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Friday, December 19, 2014 | Last updated: 4:17pm


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Council members look into offering cancellation option for rental leases






Unfortunately for Hoshal, he could still have to front the bill for it.

The end of the semester brings with it the annual stress-induced period of students looking for a place to live for the summer or trying to get out of their current living situation.

“It’s kind of frustrating right now,” Hoshal said. “There aren’t a lot of people who are looking to sublease a place for only a few months.”

Two East Lansing City Council members have shown interest in trying to eliminate the frustration.

Ruth Beier and Kathleen Boyle have had preliminary talks with ASMSU, MSU’s undergraduate student government, about what a new housing ordinance addressing 12-month leases could mean.

For students who sign leases early, the idea could provide a clause in their lease allowing them to opt out of the contract for a small fee, should they decide to opt out by a certain day.

Although the proposed ordinance is still in preliminary stages, Beier and Boyle both said they would be interested in moving it forward if there is interest.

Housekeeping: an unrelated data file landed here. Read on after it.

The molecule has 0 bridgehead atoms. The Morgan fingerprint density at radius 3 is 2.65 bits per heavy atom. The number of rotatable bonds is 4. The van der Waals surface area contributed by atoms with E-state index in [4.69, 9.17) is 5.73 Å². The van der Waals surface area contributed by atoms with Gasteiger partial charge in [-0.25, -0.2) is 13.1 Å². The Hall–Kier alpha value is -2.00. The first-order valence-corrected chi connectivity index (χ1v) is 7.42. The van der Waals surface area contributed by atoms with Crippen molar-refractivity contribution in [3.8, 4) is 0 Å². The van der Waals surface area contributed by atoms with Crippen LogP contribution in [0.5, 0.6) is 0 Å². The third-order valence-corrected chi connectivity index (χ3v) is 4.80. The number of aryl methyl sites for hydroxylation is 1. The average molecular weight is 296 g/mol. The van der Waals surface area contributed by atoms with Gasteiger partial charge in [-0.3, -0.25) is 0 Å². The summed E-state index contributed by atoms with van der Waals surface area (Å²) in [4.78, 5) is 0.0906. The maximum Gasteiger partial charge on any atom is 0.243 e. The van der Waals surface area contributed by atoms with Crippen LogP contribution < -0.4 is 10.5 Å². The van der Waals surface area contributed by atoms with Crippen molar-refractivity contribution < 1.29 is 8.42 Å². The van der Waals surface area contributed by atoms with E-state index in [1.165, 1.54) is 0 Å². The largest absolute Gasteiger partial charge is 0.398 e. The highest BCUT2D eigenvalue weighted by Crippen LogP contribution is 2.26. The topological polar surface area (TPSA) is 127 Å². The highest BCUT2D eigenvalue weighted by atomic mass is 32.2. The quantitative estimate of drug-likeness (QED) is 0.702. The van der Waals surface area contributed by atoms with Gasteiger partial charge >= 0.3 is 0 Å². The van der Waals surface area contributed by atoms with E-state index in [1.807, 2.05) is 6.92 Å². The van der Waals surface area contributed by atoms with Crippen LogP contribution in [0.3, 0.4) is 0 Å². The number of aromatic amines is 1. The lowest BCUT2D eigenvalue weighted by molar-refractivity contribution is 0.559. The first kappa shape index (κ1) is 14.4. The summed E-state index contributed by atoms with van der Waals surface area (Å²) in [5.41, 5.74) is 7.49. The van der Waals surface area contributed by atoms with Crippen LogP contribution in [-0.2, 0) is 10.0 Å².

“The ordinance would say you can cancel a lease if you signed it way in advance,” Boyle said. “The cancellation fee would be modest.”

Beier said the ordinance could protect students who are moving off campus for the first time.

“If they (first-time off-campus residents) want to live off campus next year, they have to get a lease in October,” she said. “Most of them have only been in town for a month and don’t know the area.”

Beier said the rental companies aren’t to blame for the early signing date, but still thinks students can run into difficult situations when deciding where to live a year before they live there.

“They aren’t at fault here, the demand is there,” she said. “It’s a great example of a market working perfectly.”

Matt Hagan, an agent at Hagan Realty, said he would prefer if local government stayed out of the rental business.

“I’m in favor of having no government restrictions to determine when I can and can’t rent my property,” he said. “We’ve had very, very few issues with people trying to break leases.”

Graduate student Destinee Sadler has been trying to sublease her four-bedroom, four-bathroom apartment in Block 36 near Chandler Crossings since January.

“It’s been tedious,” she said. “People haven’t been sure if they are staying in East Lansing, and that has caused me to lower my price a few times.”

Sadler said being able to opt out of her lease would save her a lot of stress.

“I would prefer to just opt out,” she said. “On a scale of one to 10, I would say my stress level is at an eight right now.”

Staff writer Kary Askew Garcia contributed to this report.


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